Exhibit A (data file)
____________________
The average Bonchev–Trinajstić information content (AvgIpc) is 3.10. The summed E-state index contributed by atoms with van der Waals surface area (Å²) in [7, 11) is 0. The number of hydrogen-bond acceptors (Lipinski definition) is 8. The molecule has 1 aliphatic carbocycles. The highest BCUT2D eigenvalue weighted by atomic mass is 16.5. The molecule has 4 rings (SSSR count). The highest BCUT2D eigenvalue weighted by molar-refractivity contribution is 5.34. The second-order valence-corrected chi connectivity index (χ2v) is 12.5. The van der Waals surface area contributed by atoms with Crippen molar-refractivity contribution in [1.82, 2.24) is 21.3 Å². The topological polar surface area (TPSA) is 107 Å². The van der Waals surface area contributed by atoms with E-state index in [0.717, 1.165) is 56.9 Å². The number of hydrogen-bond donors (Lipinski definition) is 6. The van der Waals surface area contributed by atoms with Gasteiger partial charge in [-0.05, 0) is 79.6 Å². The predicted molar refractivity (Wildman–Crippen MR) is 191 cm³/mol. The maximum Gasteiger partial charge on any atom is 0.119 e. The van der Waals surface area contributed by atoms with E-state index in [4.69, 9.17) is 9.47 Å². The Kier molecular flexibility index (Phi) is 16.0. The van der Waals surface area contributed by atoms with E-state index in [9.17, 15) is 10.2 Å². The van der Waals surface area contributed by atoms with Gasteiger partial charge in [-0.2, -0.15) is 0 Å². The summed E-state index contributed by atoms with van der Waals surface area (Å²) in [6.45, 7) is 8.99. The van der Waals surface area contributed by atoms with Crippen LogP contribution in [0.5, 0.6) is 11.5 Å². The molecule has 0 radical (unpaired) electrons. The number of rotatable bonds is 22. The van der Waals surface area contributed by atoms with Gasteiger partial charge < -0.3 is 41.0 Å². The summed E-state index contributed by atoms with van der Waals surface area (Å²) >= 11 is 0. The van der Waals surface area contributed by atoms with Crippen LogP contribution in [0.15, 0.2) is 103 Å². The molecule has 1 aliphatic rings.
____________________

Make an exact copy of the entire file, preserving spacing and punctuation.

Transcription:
The average Bonchev–Trinajstić information content (AvgIpc) is 3.10. The summed E-state index contributed by atoms with van der Waals surface area (Å²) in [7, 11) is 0. The number of hydrogen-bond acceptors (Lipinski definition) is 8. The molecule has 1 aliphatic carbocycles. The highest BCUT2D eigenvalue weighted by atomic mass is 16.5. The molecule has 4 rings (SSSR count). The highest BCUT2D eigenvalue weighted by molar-refractivity contribution is 5.34. The second-order valence-corrected chi connectivity index (χ2v) is 12.5. The van der Waals surface area contributed by atoms with Crippen molar-refractivity contribution in [1.82, 2.24) is 21.3 Å². The topological polar surface area (TPSA) is 107 Å². The van der Waals surface area contributed by atoms with E-state index in [0.717, 1.165) is 56.9 Å². The number of hydrogen-bond donors (Lipinski definition) is 6. The van der Waals surface area contributed by atoms with Gasteiger partial charge in [-0.05, 0) is 79.6 Å². The predicted molar refractivity (Wildman–Crippen MR) is 191 cm³/mol. The maximum Gasteiger partial charge on any atom is 0.119 e. The van der Waals surface area contributed by atoms with E-state index in [4.69, 9.17) is 9.47 Å². The Kier molecular flexibility index (Phi) is 16.0. The van der Waals surface area contributed by atoms with E-state index in [9.17, 15) is 10.2 Å². The van der Waals surface area contributed by atoms with Gasteiger partial charge in [-0.2, -0.15) is 0 Å². The summed E-state index contributed by atoms with van der Waals surface area (Å²) in [6.45, 7) is 8.99. The van der Waals surface area contributed by atoms with Crippen LogP contribution in [0.5, 0.6) is 11.5 Å². The molecule has 0 radical (unpaired) electrons. The number of rotatable bonds is 22. The van der Waals surface area contributed by atoms with Gasteiger partial charge < -0.3 is 41.0 Å². The summed E-state index contributed by atoms with van der Waals surface area (Å²) >= 11 is 0. The van der Waals surface area contributed by atoms with Crippen LogP contribution in [0.15, 0.2) is 103 Å². The molecule has 1 aliphatic rings.